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1 posted on 02/07/2013 8:09:00 AM PST by george76
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To: george76
I thought he must have stolen millions.

He let his wife post a few ads on a website at zero taxpayer cost.

Dumb, yes. Scandal, no.

2 posted on 02/07/2013 8:22:02 AM PST by E. Pluribus Unum (TYRANNY: When the people fear the politicians. LIBERTY: When the politicians fear the people.)
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To: george76

Nothing illustrates the new ethic surrounding public corruption like the following sentence:
“...cashing in at the taxpayers’ expense, and possibly breaking the law.”

Possibly?

Cashing in at taxpayer’s expense can actually be legal, in other words?

We’ve come a long - straight down - baby.


3 posted on 02/07/2013 10:23:53 AM PST by DPMD
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To: george76

I had an employee that had responsibilities that took him around to all the departments during the day.

He - at some time - started using his official visits to the company staff during the day to solicit and get orders for his wife’s Amway business.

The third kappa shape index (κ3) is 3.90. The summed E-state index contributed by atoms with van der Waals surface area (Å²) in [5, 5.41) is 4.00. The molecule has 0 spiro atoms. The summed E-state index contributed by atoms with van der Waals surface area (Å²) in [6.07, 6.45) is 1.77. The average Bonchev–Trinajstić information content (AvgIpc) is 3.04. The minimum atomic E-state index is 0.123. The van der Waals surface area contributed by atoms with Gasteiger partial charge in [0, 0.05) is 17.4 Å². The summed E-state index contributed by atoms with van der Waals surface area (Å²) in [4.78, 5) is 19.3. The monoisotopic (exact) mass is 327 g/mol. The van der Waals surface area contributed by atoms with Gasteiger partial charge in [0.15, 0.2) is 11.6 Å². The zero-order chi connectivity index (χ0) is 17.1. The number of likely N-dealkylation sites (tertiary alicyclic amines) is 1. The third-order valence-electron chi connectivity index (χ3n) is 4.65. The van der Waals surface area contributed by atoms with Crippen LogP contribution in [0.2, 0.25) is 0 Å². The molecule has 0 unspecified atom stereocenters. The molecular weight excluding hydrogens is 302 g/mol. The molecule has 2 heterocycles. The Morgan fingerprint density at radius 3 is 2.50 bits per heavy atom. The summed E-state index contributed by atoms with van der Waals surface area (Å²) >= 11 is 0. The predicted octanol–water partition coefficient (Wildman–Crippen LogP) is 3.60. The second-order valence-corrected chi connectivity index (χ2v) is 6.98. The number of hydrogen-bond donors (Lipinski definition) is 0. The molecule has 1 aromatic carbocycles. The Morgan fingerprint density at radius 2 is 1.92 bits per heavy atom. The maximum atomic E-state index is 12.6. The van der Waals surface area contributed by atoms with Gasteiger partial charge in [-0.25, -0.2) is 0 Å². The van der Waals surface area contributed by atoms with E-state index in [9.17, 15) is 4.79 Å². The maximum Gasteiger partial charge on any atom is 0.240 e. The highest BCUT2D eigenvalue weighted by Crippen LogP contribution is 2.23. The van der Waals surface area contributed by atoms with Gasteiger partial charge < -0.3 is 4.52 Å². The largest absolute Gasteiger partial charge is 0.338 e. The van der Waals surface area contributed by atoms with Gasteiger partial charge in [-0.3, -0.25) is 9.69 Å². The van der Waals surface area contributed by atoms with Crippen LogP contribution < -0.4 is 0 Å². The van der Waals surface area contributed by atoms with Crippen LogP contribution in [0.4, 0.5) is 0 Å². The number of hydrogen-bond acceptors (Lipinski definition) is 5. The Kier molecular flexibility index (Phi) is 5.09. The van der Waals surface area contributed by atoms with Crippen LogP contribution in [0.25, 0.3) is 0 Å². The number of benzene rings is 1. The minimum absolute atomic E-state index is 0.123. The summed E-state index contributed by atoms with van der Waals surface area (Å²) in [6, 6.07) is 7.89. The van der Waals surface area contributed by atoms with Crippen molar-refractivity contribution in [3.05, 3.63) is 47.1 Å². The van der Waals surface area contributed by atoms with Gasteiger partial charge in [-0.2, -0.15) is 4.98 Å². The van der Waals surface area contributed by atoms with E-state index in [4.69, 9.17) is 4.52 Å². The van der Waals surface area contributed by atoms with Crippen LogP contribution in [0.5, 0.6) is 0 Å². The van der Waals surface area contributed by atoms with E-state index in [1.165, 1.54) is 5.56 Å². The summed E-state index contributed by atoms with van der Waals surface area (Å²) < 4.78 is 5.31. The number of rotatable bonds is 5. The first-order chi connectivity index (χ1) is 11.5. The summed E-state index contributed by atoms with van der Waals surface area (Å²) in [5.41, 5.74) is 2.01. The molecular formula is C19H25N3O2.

I knew nothing until I started noticing a lot of boxes in our large computer room (where he worked out of) that did not look like boxes that belonged there or that had anything to do with anything we ordered for our computer department.

They turned out to be the Amway deliveries for the orders he had obtained for his wife from our staff.

He was using his regular delivery duties to not just obtain Amway orders but to deliver what had been ordered.

I ordered our mail room to return any future Amway product boxes, marking them “addressee unkown”, and waited for the employee to come asking what had happened.

When I did, I thanked him for confessing that the Amway deliveries were his and due to the fact that he had no business using the time we paid him to be working, or our facilities, to conduct his wife’s business, he was fired.

We also did not permit employees to solicit contributuions to their kids school fund raising campaigns at work. If I had dared to ask my mom or dad to use their co-workers to help boost the sales/contributions supposedly coming from me with such activities, they would have told me they not only they would not do it but that it was wrong of me to ask. That was the 1950s/60s - the “bad” time in American culture by all the media’s reckoning.

What the school superintendent did fits with the sense of privilege so many people in public education think they have - rules don’t matter if you have privileges to bend them for yourself. These are people “teaching” our children.


4 posted on 02/07/2013 11:14:56 AM PST by Wuli
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